Norm Hacking has been writing and performing his own songs for three decades, a genuine troubadour. His first album was recorded (live) in 1977 giving us a glimpse of what his stage show was like; it hasn't changed much. He was a commanding presence back then and he's still one now. In 1987 he released Stubborn Ghost, an album that truly defined his talents. After much initial media hoopla the album went nowhere - there was no place for it on Canadian radio. His career coasted after that, leveling out on a park bench in Toronto's Beeches neighbourhood where Norm would sit with his guitar singing to passers by. Various attempts at resurrecting his career fell flat. But the things that Norm always held close to his heart kept manifesting in spite of it all: he continues to write great songs while his dedication to the concept of the 'open stage' has remained a constant up-hill struggle. He loves to sing and loves to play and has certainly paid his dues in the process. His songs have recently been covered by numerous artists on 'One Voice: A Tribute to Norm Hacking (2001).

IVAN HICKS, Riverview, NB

(See Golden Porcupine Award below)


(See Special Appreciation Award above)


Brent Titcomb was just a young man in Ottawa when he teamed up with Bruce Cockburn and Colleen Petersen in 3's A Crowd in the late 1960s. Since then his solo career has taken many twists and turns which culminated in his 2001 release 'Beyond Appearance'. In the late 1970s he was one of the hottest acts in Canadian folk music but due to the sour days of the early 1980s, when folk oriented musics were abolished by radio industry playlists, before the days of campus / community radio stations, when even well established folk festivals like Mariposa suffered permanent damage, his career sputtered underground. Sputtered but never extinguished. A hugely talented and spiritual person, able to put the world into proper perspective, he danced onward and upward. His latest songs are mature examples of a master craftsman. He now sometimes performs with his fiddling son Liam, a planet arising over distant horizons.


He started out playing mandolin for the Gangrene Boys, living in Toronto's famed Yorkville Village. He was once the biggest blues rocker in the country - had a cult following and caused a mini-riot at the Mariposa Festival just because he was there. He had personal problems which affected his career; just when things were looking pretty good something would tie an anchor to his legs. Through all the turmoil the Telecaster still blasted through his distorted amps. David Wilcox is a true genius! Buried beneath the hardened surface was poetry just waiting to happen. This manifested with his Capitol/EMI release 13 Songs in 1996, which effectively put an end to his big label tenure. But 13 songs was Wilcox at his most sensitive best - it just didn't fit the way EMI was doing business. His latest release - Rhythm of Love on Stony Plain - is a perfect example of the Telecaster swinging blues rocker as a Rattlesnakin' Daddy and that's why he's been inducted into the Porcupine Hall of Fame.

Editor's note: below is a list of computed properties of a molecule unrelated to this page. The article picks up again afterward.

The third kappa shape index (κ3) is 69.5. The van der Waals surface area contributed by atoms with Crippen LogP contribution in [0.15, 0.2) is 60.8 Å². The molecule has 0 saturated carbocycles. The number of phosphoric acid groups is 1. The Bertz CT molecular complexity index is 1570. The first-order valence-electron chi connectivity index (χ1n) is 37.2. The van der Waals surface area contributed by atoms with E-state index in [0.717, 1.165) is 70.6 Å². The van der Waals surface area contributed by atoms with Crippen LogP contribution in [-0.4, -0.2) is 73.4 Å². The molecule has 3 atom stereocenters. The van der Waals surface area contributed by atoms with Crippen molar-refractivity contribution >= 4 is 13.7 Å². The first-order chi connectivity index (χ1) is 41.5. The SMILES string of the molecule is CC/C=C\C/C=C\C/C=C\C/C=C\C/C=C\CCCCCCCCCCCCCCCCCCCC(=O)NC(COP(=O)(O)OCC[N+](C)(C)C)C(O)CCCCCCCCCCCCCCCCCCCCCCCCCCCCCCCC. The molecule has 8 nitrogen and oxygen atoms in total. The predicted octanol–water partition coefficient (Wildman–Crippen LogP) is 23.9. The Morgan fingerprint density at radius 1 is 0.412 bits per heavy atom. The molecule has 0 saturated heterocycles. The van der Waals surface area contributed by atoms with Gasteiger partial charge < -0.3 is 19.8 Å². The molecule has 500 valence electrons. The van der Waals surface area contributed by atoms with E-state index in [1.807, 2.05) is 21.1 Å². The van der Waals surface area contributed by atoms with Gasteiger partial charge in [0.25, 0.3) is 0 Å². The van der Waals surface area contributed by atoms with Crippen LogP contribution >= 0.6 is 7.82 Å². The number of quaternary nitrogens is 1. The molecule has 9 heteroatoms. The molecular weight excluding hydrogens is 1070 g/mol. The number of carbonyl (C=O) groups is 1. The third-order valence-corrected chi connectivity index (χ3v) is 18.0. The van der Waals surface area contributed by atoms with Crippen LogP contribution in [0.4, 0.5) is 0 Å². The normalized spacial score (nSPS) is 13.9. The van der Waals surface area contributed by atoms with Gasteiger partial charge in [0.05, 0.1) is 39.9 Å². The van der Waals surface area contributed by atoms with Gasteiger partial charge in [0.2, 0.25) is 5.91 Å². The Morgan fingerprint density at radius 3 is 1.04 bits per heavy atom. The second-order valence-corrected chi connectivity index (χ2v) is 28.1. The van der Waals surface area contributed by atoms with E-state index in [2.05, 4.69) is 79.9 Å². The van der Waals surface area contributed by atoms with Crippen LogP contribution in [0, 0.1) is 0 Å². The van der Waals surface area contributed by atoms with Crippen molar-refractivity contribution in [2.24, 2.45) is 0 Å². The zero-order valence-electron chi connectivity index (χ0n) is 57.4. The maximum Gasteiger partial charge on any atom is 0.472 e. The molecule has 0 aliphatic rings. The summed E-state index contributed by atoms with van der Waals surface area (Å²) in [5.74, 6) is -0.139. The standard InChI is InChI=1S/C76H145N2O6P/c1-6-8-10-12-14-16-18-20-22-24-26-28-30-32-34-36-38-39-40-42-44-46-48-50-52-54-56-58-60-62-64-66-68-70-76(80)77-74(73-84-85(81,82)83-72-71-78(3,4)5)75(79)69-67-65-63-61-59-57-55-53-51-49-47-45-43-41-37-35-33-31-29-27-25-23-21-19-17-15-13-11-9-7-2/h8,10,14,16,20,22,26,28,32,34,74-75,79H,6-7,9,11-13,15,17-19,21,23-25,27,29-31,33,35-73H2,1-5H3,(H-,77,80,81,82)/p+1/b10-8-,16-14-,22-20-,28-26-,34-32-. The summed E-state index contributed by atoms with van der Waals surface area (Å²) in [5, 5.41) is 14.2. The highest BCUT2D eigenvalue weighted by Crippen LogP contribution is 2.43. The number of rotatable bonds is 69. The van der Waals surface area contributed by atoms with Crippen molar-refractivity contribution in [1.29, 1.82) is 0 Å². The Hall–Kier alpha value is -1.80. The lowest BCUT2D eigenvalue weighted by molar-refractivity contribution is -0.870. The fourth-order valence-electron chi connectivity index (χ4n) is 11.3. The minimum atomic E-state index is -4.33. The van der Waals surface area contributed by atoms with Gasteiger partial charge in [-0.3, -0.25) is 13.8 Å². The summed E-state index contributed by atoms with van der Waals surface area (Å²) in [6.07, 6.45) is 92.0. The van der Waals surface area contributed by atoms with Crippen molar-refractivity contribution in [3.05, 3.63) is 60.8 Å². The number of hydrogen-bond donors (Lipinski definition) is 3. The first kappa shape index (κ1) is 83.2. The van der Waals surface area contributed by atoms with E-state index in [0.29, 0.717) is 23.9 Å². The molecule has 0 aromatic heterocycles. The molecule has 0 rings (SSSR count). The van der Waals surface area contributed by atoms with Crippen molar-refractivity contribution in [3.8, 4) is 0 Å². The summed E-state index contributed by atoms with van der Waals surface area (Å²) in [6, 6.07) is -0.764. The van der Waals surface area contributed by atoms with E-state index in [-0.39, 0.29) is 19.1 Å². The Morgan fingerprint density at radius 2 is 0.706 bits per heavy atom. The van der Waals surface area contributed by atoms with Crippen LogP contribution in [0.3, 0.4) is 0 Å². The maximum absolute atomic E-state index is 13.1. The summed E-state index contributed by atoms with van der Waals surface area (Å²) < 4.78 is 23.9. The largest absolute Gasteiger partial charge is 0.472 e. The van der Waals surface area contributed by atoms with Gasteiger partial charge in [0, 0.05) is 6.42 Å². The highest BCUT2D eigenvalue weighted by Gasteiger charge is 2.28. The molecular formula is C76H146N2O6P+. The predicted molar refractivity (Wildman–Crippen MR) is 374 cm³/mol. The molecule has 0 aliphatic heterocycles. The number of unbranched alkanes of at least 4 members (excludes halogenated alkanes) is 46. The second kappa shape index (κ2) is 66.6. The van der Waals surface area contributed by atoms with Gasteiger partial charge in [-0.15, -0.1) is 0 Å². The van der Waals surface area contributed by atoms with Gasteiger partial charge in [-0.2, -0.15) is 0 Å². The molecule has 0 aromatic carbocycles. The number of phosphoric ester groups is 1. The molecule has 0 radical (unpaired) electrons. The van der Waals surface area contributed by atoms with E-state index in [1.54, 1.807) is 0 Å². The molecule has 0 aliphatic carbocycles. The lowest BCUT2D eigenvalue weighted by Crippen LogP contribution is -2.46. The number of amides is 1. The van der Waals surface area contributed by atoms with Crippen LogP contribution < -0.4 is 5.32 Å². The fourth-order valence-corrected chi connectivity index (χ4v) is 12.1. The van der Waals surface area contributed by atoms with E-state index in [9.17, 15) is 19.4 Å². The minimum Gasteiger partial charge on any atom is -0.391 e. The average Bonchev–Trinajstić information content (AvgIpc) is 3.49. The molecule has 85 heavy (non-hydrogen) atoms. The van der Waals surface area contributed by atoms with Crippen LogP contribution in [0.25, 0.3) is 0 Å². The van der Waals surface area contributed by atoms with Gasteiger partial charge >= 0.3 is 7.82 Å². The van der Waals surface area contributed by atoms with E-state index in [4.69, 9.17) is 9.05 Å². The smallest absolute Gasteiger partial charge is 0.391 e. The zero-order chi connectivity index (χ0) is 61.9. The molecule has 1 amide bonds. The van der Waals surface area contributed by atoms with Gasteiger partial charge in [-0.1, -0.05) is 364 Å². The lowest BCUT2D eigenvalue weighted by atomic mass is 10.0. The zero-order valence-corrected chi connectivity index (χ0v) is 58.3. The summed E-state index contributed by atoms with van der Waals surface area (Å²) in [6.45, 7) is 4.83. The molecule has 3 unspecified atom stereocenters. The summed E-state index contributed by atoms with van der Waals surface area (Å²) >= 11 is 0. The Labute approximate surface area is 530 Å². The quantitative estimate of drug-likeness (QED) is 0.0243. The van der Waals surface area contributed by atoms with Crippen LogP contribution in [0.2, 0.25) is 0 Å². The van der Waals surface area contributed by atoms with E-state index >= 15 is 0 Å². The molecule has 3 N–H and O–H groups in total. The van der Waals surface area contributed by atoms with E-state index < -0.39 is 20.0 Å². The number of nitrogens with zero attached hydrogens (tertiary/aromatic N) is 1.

Lifetime Achievement Award

IVAN HICKS, Riverview, NB

Ivan Hicks is one of the nicest people you'd ever want to meet and if you're into fiddle music, he's from heaven. He has been entertaining the people of New Brunswick since he was a mandolin child backing his father - Porcupine Hall of Famer Curtis Hicks - at dances. In the early 1960s he was a member of the Golden Valley Boys who went on to record an album of country music. In the 1970s he won various fiddle contests, including the prestigious Maritime Fiddle Contest (twice). A teacher by profession (now retired) he understood how to teach young fiddlers how to play properly. Coming from the old school of thought where the music accompanies the dancers, he understands the very nature of what he plays. In 1985 Ivan was inducted into the New Brunswick Country Music Hall of Fame, followed by induction into the North American Fiddlers Hall of Fame (1990) and now the Porcupine Awards Hall of Fame. In fact, Curtis and Ivan Hicks are the first father and son members of the Great Hall of the Porcupines. He has appeared on my radio shows with his wife, Vivian (pictured above) and his band, The Maritime Express. He is a true gentleman with a legion of fans and friends that stretch from one end of this country to the other.

Selection played: Hillbilly Calypso (N Landry) / Y2K Calypso (I Hicks) from the CD Generations, Maritime Express